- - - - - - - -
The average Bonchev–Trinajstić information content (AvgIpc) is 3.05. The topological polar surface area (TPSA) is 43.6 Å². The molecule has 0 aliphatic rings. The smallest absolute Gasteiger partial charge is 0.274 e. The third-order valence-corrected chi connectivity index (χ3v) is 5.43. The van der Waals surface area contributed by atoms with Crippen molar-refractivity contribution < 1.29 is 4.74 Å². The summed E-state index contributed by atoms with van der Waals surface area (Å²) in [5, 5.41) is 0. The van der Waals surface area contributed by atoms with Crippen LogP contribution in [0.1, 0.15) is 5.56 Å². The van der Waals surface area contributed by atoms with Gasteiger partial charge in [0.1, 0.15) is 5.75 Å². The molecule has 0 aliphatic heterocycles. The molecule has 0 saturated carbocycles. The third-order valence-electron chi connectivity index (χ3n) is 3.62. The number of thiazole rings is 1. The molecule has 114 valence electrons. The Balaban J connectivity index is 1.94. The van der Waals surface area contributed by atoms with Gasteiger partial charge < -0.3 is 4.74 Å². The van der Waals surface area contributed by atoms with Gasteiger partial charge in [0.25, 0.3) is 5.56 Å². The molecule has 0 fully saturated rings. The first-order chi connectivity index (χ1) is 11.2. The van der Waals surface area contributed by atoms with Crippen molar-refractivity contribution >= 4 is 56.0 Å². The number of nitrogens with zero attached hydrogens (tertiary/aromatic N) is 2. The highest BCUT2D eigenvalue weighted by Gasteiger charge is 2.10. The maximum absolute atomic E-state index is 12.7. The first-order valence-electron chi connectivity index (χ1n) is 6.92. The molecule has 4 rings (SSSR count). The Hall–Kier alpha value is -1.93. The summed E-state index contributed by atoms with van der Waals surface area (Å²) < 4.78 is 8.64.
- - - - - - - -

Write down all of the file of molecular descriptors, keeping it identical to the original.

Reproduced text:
The average Bonchev–Trinajstić information content (AvgIpc) is 3.05. The topological polar surface area (TPSA) is 43.6 Å². The molecule has 0 aliphatic rings. The smallest absolute Gasteiger partial charge is 0.274 e. The third-order valence-corrected chi connectivity index (χ3v) is 5.43. The van der Waals surface area contributed by atoms with Crippen molar-refractivity contribution < 1.29 is 4.74 Å². The summed E-state index contributed by atoms with van der Waals surface area (Å²) in [5, 5.41) is 0. The van der Waals surface area contributed by atoms with Crippen LogP contribution in [0.1, 0.15) is 5.56 Å². The van der Waals surface area contributed by atoms with Gasteiger partial charge in [0.1, 0.15) is 5.75 Å². The molecule has 0 aliphatic heterocycles. The molecule has 0 saturated carbocycles. The third-order valence-electron chi connectivity index (χ3n) is 3.62. The number of thiazole rings is 1. The molecule has 114 valence electrons. The Balaban J connectivity index is 1.94. The van der Waals surface area contributed by atoms with Gasteiger partial charge < -0.3 is 4.74 Å². The van der Waals surface area contributed by atoms with Gasteiger partial charge in [0.25, 0.3) is 5.56 Å². The molecule has 0 fully saturated rings. The first-order chi connectivity index (χ1) is 11.2. The van der Waals surface area contributed by atoms with Crippen molar-refractivity contribution >= 4 is 56.0 Å². The number of nitrogens with zero attached hydrogens (tertiary/aromatic N) is 2. The highest BCUT2D eigenvalue weighted by Gasteiger charge is 2.10. The maximum absolute atomic E-state index is 12.7. The first-order valence-electron chi connectivity index (χ1n) is 6.92. The molecule has 4 rings (SSSR count). The Hall–Kier alpha value is -1.93. The summed E-state index contributed by atoms with van der Waals surface area (Å²) < 4.78 is 8.64.